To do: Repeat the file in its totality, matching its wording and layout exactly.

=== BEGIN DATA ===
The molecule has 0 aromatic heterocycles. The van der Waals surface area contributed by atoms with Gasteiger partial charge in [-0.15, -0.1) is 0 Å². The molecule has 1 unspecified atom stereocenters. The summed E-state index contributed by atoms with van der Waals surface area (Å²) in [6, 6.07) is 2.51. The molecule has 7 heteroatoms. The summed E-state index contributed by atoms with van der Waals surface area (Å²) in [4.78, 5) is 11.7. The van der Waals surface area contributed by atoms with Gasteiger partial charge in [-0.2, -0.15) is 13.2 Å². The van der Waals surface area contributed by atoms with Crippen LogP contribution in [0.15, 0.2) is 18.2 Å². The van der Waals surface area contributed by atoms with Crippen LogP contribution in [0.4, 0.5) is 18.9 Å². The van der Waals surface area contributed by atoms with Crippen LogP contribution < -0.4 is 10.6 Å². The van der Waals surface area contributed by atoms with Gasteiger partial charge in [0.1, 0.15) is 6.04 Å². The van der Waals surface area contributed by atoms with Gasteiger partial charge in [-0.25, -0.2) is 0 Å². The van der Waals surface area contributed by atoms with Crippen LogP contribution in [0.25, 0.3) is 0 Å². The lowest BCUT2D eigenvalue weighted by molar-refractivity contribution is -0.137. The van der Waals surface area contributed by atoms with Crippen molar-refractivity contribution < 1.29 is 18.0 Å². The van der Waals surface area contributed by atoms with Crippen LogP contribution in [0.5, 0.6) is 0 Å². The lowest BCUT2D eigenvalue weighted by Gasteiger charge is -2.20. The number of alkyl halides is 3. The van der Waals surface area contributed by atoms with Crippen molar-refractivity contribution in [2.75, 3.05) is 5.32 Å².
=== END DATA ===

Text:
The molecule has 0 aromatic heterocycles. The van der Waals surface area contributed by atoms with Gasteiger partial charge in [-0.15, -0.1) is 0 Å². The molecule has 1 unspecified atom stereocenters. The summed E-state index contributed by atoms with van der Waals surface area (Å²) in [6, 6.07) is 2.51. The molecule has 7 heteroatoms. The summed E-state index contributed by atoms with van der Waals surface area (Å²) in [4.78, 5) is 11.7. The van der Waals surface area contributed by atoms with Gasteiger partial charge in [-0.2, -0.15) is 13.2 Å². The van der Waals surface area contributed by atoms with Crippen LogP contribution in [0.15, 0.2) is 18.2 Å². The van der Waals surface area contributed by atoms with Crippen LogP contribution in [0.4, 0.5) is 18.9 Å². The van der Waals surface area contributed by atoms with Crippen LogP contribution < -0.4 is 10.6 Å². The van der Waals surface area contributed by atoms with Gasteiger partial charge in [0.1, 0.15) is 6.04 Å². The van der Waals surface area contributed by atoms with Gasteiger partial charge in [-0.25, -0.2) is 0 Å². The van der Waals surface area contributed by atoms with Crippen LogP contribution in [0.25, 0.3) is 0 Å². The lowest BCUT2D eigenvalue weighted by molar-refractivity contribution is -0.137. The van der Waals surface area contributed by atoms with Crippen molar-refractivity contribution < 1.29 is 18.0 Å². The van der Waals surface area contributed by atoms with Crippen LogP contribution in [0.5, 0.6) is 0 Å². The lowest BCUT2D eigenvalue weighted by Gasteiger charge is -2.20. The number of alkyl halides is 3. The van der Waals surface area contributed by atoms with Crippen molar-refractivity contribution in [2.75, 3.05) is 5.32 Å².